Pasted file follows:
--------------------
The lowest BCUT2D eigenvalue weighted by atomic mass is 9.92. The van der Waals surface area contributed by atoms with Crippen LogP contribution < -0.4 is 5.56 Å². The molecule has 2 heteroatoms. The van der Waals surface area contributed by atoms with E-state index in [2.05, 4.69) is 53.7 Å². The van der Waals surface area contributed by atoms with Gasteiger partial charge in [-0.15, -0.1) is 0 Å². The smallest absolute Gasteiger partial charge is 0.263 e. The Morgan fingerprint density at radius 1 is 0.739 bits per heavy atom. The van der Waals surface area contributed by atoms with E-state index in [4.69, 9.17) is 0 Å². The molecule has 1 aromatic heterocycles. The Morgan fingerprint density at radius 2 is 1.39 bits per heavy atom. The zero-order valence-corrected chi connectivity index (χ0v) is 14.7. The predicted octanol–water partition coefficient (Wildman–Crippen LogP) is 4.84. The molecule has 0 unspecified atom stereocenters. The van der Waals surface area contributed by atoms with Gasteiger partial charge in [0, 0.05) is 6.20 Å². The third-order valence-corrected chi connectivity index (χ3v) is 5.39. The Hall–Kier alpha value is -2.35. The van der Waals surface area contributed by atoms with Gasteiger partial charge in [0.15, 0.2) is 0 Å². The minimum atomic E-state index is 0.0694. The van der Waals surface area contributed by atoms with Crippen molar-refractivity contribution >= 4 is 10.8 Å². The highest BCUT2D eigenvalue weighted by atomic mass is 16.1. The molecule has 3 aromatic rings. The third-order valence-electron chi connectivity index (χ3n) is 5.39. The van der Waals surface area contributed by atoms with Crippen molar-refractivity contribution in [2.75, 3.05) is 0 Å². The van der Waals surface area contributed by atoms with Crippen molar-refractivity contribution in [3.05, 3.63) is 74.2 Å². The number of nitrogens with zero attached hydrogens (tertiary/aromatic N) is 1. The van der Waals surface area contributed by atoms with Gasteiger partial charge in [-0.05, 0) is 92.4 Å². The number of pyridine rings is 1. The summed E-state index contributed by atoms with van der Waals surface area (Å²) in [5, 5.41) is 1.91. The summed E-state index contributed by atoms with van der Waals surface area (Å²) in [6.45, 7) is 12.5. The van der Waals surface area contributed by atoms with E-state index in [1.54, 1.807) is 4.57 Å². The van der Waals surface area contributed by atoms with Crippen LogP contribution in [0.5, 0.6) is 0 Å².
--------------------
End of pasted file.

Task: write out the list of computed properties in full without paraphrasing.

The lowest BCUT2D eigenvalue weighted by atomic mass is 9.92. The van der Waals surface area contributed by atoms with Crippen LogP contribution < -0.4 is 5.56 Å². The molecule has 2 heteroatoms. The van der Waals surface area contributed by atoms with E-state index in [2.05, 4.69) is 53.7 Å². The van der Waals surface area contributed by atoms with Gasteiger partial charge in [-0.15, -0.1) is 0 Å². The smallest absolute Gasteiger partial charge is 0.263 e. The Morgan fingerprint density at radius 1 is 0.739 bits per heavy atom. The van der Waals surface area contributed by atoms with E-state index in [4.69, 9.17) is 0 Å². The molecule has 1 aromatic heterocycles. The Morgan fingerprint density at radius 2 is 1.39 bits per heavy atom. The zero-order valence-corrected chi connectivity index (χ0v) is 14.7. The predicted octanol–water partition coefficient (Wildman–Crippen LogP) is 4.84. The molecule has 0 unspecified atom stereocenters. The van der Waals surface area contributed by atoms with Gasteiger partial charge in [0, 0.05) is 6.20 Å². The third-order valence-corrected chi connectivity index (χ3v) is 5.39. The Hall–Kier alpha value is -2.35. The van der Waals surface area contributed by atoms with Gasteiger partial charge in [0.15, 0.2) is 0 Å². The minimum atomic E-state index is 0.0694. The van der Waals surface area contributed by atoms with Crippen molar-refractivity contribution >= 4 is 10.8 Å². The highest BCUT2D eigenvalue weighted by atomic mass is 16.1. The molecule has 3 aromatic rings. The third-order valence-electron chi connectivity index (χ3n) is 5.39. The van der Waals surface area contributed by atoms with Crippen molar-refractivity contribution in [2.75, 3.05) is 0 Å². The van der Waals surface area contributed by atoms with Crippen molar-refractivity contribution in [3.05, 3.63) is 74.2 Å². The number of nitrogens with zero attached hydrogens (tertiary/aromatic N) is 1. The van der Waals surface area contributed by atoms with Gasteiger partial charge in [-0.05, 0) is 92.4 Å². The number of pyridine rings is 1. The summed E-state index contributed by atoms with van der Waals surface area (Å²) in [5, 5.41) is 1.91. The summed E-state index contributed by atoms with van der Waals surface area (Å²) in [6.45, 7) is 12.5. The van der Waals surface area contributed by atoms with E-state index in [1.54, 1.807) is 4.57 Å². The van der Waals surface area contributed by atoms with Crippen LogP contribution in [0.5, 0.6) is 0 Å².